Recently, Whaleoil posted General Marshall’s 1947 speech to Harvard University that outlined the full post-World War 2 reconstruction of Europe.
The plan became known as the Marshall Plan, often referred to nowadays as a highpoint of command-and-control politics in which the results were largely successful.
Are we missing something in New Zealand, even before the 2017 general election really gets going? In some sections of the voting public there is still a desire for a grand plan and an ambitious state with a strong narrative about where a nation should be going.
What if, for example, politicians of resolute idealism like Sanders or Melenchon or Corbyn could rise with a similar facility for bringing it all together in a plan, grasp the political mood like the reins of a horse, and harness that capacity for good? If they could do that, could they not then reorganize whole states as Marshall, Attlee, and Fraser did seven decades ago?
It is now a common mode on both the left and the right to turn to nostalgia for commanding leaders who form great plans with precise emotional grasp to respond to complex crises and thus achieve otherwise inconceivable policy goals. “Make America Great Again” is political poetry that would have worked well for Republican and Democrat alike:
But there is no crisis so compelling to our public that such a plan or such a leader is warranted. The facts and the framing keep shifting. Depending on where you read about it, you will discover that the Gini coefficient has been steadily rising across the developed world, because of – what? Robots? Trade with China? Ruthanasian deregulation? Sheer financial depravity? Mass and uncontrolled immigration? It might be all of the above, but one cannot know for sure: the question remains open. Same for housing: too many causes and conditions, not enough answers, and the question remains open.
But then Donald Trump says that explanation is much more simple: It’s NAFTA, and China. “We’re living through the biggest job theft in the history of the world, folks,” he says. We can fix it easily. In terms of conviction and coherence, it’s getting close to General Marshall himself.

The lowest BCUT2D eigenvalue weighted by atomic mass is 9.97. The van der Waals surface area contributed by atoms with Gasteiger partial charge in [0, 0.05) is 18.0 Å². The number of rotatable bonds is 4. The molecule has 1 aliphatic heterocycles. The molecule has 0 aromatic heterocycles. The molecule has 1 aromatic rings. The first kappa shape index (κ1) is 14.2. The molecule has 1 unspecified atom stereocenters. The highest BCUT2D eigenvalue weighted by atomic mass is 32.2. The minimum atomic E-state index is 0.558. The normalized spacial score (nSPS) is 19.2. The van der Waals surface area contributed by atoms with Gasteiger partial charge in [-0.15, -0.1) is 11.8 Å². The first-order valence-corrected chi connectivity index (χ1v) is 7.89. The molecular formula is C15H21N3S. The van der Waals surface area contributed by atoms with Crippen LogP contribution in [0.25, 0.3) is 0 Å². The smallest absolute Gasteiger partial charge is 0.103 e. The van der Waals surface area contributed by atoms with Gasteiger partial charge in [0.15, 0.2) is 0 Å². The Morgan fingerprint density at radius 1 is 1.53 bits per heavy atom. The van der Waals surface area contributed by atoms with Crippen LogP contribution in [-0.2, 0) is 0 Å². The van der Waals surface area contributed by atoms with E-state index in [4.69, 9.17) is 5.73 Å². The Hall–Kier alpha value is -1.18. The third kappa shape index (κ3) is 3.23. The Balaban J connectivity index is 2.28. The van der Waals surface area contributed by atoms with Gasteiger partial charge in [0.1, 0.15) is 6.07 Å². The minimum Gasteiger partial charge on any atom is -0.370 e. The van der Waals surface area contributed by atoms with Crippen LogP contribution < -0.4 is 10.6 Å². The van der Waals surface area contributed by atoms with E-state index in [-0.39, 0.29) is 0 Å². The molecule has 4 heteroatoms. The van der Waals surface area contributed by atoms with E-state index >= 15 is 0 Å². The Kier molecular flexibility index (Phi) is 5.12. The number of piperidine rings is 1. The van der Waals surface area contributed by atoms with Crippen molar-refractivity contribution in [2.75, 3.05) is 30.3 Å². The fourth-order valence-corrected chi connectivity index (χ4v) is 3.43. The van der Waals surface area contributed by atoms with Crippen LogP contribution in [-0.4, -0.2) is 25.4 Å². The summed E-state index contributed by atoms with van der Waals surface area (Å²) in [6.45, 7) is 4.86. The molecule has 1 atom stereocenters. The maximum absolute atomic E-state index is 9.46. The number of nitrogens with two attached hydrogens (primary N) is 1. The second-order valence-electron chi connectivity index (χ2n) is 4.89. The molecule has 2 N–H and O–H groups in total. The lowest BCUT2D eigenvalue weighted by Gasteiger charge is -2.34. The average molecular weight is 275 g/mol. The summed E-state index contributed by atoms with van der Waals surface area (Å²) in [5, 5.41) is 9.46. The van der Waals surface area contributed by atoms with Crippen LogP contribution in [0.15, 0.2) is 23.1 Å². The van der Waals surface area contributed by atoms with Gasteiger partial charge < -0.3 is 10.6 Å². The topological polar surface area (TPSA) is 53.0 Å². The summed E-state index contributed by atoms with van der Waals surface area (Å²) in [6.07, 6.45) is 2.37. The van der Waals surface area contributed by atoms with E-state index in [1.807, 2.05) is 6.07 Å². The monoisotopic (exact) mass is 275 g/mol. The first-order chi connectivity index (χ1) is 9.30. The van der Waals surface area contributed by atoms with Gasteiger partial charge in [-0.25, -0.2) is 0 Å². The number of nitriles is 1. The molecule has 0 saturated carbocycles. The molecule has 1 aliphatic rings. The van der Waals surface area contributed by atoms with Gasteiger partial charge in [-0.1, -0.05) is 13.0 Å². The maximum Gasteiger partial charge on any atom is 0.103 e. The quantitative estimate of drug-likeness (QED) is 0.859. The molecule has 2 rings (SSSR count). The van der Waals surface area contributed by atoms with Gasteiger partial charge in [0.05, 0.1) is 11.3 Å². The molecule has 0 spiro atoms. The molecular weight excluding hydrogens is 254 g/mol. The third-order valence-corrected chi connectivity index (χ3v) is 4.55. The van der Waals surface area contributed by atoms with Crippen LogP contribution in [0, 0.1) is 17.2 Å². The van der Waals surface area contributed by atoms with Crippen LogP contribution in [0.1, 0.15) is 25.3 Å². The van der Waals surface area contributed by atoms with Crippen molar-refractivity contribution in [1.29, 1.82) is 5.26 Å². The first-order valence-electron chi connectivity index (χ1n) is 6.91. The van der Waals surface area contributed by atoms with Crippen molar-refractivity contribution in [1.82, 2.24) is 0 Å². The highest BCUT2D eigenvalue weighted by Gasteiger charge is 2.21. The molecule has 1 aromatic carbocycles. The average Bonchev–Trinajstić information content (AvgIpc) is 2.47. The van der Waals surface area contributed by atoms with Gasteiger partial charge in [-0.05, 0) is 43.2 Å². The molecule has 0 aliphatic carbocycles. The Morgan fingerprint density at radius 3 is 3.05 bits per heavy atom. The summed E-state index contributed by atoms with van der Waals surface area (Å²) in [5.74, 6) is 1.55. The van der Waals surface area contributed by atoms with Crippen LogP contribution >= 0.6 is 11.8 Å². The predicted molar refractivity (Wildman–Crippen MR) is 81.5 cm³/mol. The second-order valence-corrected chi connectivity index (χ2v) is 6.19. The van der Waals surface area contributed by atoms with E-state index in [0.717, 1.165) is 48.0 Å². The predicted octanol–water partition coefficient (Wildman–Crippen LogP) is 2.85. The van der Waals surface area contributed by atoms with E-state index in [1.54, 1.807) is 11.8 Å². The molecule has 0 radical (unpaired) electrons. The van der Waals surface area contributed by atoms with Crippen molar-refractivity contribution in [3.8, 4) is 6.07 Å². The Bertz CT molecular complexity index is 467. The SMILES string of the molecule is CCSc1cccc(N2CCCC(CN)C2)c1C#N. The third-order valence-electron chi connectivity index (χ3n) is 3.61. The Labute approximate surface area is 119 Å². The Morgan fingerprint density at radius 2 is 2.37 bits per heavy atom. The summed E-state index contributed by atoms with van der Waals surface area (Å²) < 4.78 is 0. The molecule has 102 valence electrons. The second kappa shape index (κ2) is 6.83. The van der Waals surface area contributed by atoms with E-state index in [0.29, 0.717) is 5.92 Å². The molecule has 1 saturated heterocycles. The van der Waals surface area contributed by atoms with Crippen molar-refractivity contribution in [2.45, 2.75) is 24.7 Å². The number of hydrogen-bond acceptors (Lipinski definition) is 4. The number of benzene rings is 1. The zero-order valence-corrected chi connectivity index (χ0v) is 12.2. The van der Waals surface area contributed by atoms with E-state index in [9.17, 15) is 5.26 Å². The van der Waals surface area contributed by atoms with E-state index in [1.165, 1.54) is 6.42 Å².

The axial point to convince New Zealand that we should change governments is not to offer a grand plan, but to frame the right question. Trump tapped into real human need better than the other candidate did. His base was not an army of gullible slouches and racists on sofas with guns, smartphones and a brief vocabulary. He rose from a large, disenfranchised chunk of society that was promised meaning through social mobility, got little of it, and after a generation of stagnating wages still has no clear answer to the question: why, after so many years of work, am I still suffering?
Our political leaders, particularly the lefty ones, don’t need a grand plan for New Zealand. If there is anything the last six political terms has taught us, our governments are capable of managing through multiple crises without pre-announcing anything too coherent. Indeed within living memory it’s the grand plans that have done the most damage.
You also don’t get a really bold plan in a democracy without a really strong leader. By strong, I mean Lee Kuan Yew strong. I mean Erdogan strong. Chavez strong. The full expression of civil rights tends to be curtailed fast, and even with that considerable sacrifice the results are unstable. Lee Kuan Yew may well have tamed the real estate market, and who there misses chewing gum really? But Erdogan is well on the way to shifting away from any kind of functioning democracy and into another civil war. Chavez presided over the largest oil boom in history, and yet left behind a hungry, ailing, economically ruined society. Their magic as leaders is that many still idolize them as saviours.
We don’t need to take that risk here.
There’s no crisis such our population demands a new Marshall Plan or anything like it. Granted, there’s an opposite occurring in a kind of drifting, soporific, incoherent mumbling way.There are also meaty problems for government to solve. But there is no crisis worth reaching for massive plans, super-strong states, super-strong politicians, or other dynamics that require destabilizing our core.
We have instead only precisely what we need, guided by MMP: a chunk of policy wonk (Labour), a little idealism (Greens), and a sprinkling of steady-as-she-goes conservatism (New Zealand First). We have seen the risks of “Make (X Nation) Great Again”, for left and right.
What is needed in 2017 is the right question to ask.